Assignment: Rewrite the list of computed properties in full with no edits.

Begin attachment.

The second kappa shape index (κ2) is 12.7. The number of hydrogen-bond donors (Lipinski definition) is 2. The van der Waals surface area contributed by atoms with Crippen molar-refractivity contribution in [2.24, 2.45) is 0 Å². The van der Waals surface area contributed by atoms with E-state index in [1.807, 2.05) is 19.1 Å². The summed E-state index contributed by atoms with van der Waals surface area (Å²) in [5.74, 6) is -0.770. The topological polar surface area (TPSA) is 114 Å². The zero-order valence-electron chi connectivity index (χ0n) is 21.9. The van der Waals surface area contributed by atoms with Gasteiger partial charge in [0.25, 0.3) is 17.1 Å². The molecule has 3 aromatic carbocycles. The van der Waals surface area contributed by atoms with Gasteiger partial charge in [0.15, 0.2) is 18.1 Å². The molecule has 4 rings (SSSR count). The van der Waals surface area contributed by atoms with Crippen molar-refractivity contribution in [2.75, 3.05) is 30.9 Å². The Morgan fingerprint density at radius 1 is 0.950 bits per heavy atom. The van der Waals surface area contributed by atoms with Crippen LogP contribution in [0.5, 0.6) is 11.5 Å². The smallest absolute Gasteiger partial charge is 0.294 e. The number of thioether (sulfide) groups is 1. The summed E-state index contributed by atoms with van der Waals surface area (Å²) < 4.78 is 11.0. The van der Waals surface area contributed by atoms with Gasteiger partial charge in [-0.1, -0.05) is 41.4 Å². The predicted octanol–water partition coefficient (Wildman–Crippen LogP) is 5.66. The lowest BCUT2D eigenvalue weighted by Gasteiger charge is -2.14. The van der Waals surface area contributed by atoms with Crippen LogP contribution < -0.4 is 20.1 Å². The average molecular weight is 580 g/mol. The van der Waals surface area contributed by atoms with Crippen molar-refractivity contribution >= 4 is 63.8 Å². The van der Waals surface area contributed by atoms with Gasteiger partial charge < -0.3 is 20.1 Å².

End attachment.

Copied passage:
The second kappa shape index (κ2) is 12.7. The number of hydrogen-bond donors (Lipinski definition) is 2. The van der Waals surface area contributed by atoms with Crippen molar-refractivity contribution in [2.24, 2.45) is 0 Å². The van der Waals surface area contributed by atoms with E-state index in [1.807, 2.05) is 19.1 Å². The summed E-state index contributed by atoms with van der Waals surface area (Å²) in [5.74, 6) is -0.770. The topological polar surface area (TPSA) is 114 Å². The zero-order valence-electron chi connectivity index (χ0n) is 21.9. The van der Waals surface area contributed by atoms with Gasteiger partial charge in [0.25, 0.3) is 17.1 Å². The molecule has 3 aromatic carbocycles. The van der Waals surface area contributed by atoms with Gasteiger partial charge in [0.15, 0.2) is 18.1 Å². The molecule has 4 rings (SSSR count). The van der Waals surface area contributed by atoms with Crippen molar-refractivity contribution in [2.75, 3.05) is 30.9 Å². The Morgan fingerprint density at radius 1 is 0.950 bits per heavy atom. The van der Waals surface area contributed by atoms with Crippen LogP contribution in [0.5, 0.6) is 11.5 Å². The smallest absolute Gasteiger partial charge is 0.294 e. The number of thioether (sulfide) groups is 1. The summed E-state index contributed by atoms with van der Waals surface area (Å²) < 4.78 is 11.0. The van der Waals surface area contributed by atoms with Gasteiger partial charge in [-0.1, -0.05) is 41.4 Å². The predicted octanol–water partition coefficient (Wildman–Crippen LogP) is 5.66. The lowest BCUT2D eigenvalue weighted by Gasteiger charge is -2.14. The van der Waals surface area contributed by atoms with Crippen LogP contribution < -0.4 is 20.1 Å². The average molecular weight is 580 g/mol. The van der Waals surface area contributed by atoms with Crippen molar-refractivity contribution >= 4 is 63.8 Å². The van der Waals surface area contributed by atoms with Gasteiger partial charge < -0.3 is 20.1 Å².